Also thanks for the table with the different fluids and what they achieve .. good bye WD-40 ;)

Was able to open it, innards look good. Will oil and assemble it thoroughly tomorrow, and post the outcome.

Thanks all,
Kai

Hooray! As I'm sure you will, clean the threads of the hub shell as well as the ball ring and grease so you will never have this issue again. Good to hear everything looks as it should.

SirMike1983 05-21-16 09:25 PM


Originally Posted by nlerner (Post 18784592)
As far as penetrating liquids, this chart is something to think about:

https://lh3.googleusercontent.com/-S...52C%2B2015.png

I often cite this chart as well. It's generally right. The only issues are that the acetone-ATF mix will kill paint quickly, so it is not always the best choice, even if it has the lowest break poundage. I've found Kroil to be significantly better than Liquid Wrench, or anything else besides the acetone-ATF, for that matter. Kroil is great with repeated heating and cooling because it really seeps in.

gster 05-22-16 06:28 AM

Another Bitsa
A Bitsa is a British term for something (usually a motorbike) that's made from bits of this and bits of that....I had said I would tidy up a bike for a young woman that I work with.She picked up a CCM 3 Speed from me last week and wanted to give her old bike to her mother. It turned out to be an odd Swedish bike, a Crescent. I ended up getting the bike about 80% back together before I realized that the frame was badly bent.....https://threespeedmania.files.wordpr...0426.jpg?w=680

A quick visit to George at Parts Unknown produced a very nice Ladies Norman bicycle circa 1960 (pre Raleigh). Anything useable was salvaged from the original bike and transfered, including the aluminum rims, stem and bars,basket, etc.https://threespeedmania.files.wordpr...0427.jpg?w=680https://threespeedmania.files.wordpr...0428.jpg?w=680
I was able to salvage some useful 3 Speed parts from the Norman and transfer to some other projects.https://threespeedmania.files.wordpr...0432.jpg?w=680
The bike is currently set up with a coaster brake back wheel and a single front caliper. The chain guard is from an Eatons Glider.Not a show bike but quite presentable

BigChief 05-22-16 02:25 PM


Originally Posted by gster (Post 18787298)
Another Bitsa
A Bitsa is a British term for something (usually a motorbike) that's made from bits of this and bits of that....I had said I would tidy up a bike for a young woman that I work with.She picked up a CCM 3 Speed from me last week and wanted to give her old bike to her mother. It turned out to be an odd Swedish bike, a Crescent. I ended up getting the bike about 80% back together before I realized that the frame was badly bent.....https://threespeedmania.files.wordpr...0426.jpg?w=680A quick visit to George at Parts Unknown produced a very nice Ladies Norman bicycle circa 1960 (pre Raleigh). Anything useable was salvaged from the original bike and transfered, including the aluminum rims, stem and bars, basket, etc.https://threespeedmania.files.wordpr...0427.jpg?w=680https://threespeedmania.files.wordpr...0428.jpg?w=680I was able to salvage some useful 3 Speed parts from the Norman and transfer to some other projects.https://threespeedmania.files.wordpr...0432.jpg?w=680The bike is currently set up with a coaster brake back wheel and a single front caliper. The chain guard is from an Eatons Glider.Not a show bike but quite presentable

I love rescue bikes and this is an especially cool one. Good work! And...it does have a seal of quality!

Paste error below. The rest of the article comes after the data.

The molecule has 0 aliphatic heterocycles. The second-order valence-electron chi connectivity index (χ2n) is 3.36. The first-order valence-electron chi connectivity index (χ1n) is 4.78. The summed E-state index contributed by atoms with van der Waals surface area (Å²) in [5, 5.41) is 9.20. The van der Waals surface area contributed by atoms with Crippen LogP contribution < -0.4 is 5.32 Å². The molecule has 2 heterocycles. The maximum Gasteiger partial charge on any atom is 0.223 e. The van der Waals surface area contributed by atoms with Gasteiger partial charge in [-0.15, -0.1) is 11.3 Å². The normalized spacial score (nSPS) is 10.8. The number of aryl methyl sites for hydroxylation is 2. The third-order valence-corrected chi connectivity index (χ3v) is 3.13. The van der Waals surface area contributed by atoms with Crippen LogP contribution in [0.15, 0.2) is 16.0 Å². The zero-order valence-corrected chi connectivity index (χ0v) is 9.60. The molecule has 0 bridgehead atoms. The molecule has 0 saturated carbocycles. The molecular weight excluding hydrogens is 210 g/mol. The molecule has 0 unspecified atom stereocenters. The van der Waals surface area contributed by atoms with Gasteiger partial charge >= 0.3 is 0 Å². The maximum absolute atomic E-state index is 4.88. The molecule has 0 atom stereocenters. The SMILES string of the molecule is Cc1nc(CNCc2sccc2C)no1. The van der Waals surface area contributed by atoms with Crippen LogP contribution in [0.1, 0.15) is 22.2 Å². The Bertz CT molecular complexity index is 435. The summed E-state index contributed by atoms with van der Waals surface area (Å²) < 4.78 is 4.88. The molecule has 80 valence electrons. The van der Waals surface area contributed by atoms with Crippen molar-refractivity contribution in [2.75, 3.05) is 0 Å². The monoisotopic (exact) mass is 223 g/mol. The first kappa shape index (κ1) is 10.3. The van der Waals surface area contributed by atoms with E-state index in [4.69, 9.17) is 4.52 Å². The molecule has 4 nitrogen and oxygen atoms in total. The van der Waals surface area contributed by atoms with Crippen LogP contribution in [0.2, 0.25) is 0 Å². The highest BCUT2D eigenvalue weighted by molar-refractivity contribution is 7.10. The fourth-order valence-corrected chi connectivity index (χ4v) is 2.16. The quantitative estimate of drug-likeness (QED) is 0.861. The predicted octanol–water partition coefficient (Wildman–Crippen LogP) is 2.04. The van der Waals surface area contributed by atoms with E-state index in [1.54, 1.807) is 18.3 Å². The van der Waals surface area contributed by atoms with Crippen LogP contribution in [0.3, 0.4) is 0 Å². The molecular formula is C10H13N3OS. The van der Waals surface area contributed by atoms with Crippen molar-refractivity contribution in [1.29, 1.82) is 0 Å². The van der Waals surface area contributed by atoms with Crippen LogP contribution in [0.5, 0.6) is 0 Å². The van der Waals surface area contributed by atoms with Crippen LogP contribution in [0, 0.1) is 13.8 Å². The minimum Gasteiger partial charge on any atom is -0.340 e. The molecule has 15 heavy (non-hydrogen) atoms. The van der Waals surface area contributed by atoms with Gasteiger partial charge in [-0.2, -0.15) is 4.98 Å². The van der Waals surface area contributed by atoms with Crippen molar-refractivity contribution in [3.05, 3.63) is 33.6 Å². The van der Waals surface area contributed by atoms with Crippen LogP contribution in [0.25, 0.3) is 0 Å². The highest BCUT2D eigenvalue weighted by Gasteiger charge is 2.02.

gster 05-22-16 02:38 PM

2 Attachment(s)

Originally Posted by gster (Post 18787298)
Another Bitsa
A Bitsa is a British term for something (usually a motorbike) that's made from bits of this and bits of that....I had said I would tidy up a bike for a young woman that I work with.She picked up a CCM 3 Speed from me last week and wanted to give her old bike to her mother. It turned out to be an odd Swedish bike, a Crescent. I ended up getting the bike about 80% back together before I realized that the frame was badly bent.....https://threespeedmania.files.wordpr...0426.jpg?w=680A quick visit to George at Parts Unknown produced a very nice Ladies Norman bicycle circa 1960 (pre Raleigh). Anything useable was salvaged from the original bike and transfered, including the aluminum rims, stem and bars, basket, etc.https://threespeedmania.files.wordpr...0427.jpg?w=680https://threespeedmania.files.wordpr...0428.jpg?w=680I was able to salvage some useful 3 Speed parts from the Norman and transfer to some other projects.https://threespeedmania.files.wordpr...0432.jpg?w=680The bike is currently set up with a coaster brake back wheel and a single front caliper. The chain guard is from an Eatons Glider.Not a show bike but quite presentable

Question for someone:
The Norman above came with this SA coaster hub.
Do you put 3 speed oil in the oil port?
http://bikeforums.net/attachment.php...hmentid=522933http://bikeforums.net/attachment.php...hmentid=522934

gster 05-22-16 02:39 PM


Originally Posted by BigChief (Post 18788272)
I love rescue bikes and this is an especially cool one. Good work! And...it does have a seal of quality!

Thank you!

Loose Chain 05-22-16 03:19 PM

Nice job, maybe paint the chain guard sliver to match the fenders? I do not think spending money on these bicycles is foolish or a waste. To buy something new, similar, which there really is not, one would be looking at around 600 plus dollars and it would have those stupid, ugly disc brakes. As Mr. Sheldon has pointed out, these bikes were meant to last decades and were designed and built in a time when things were built to be serviceable and repairable, not thrown away. It seems entirely reasonable to spend even several hundred or more dollars overhauling and making useful again a machine that may well last yet another 30 to 50 years.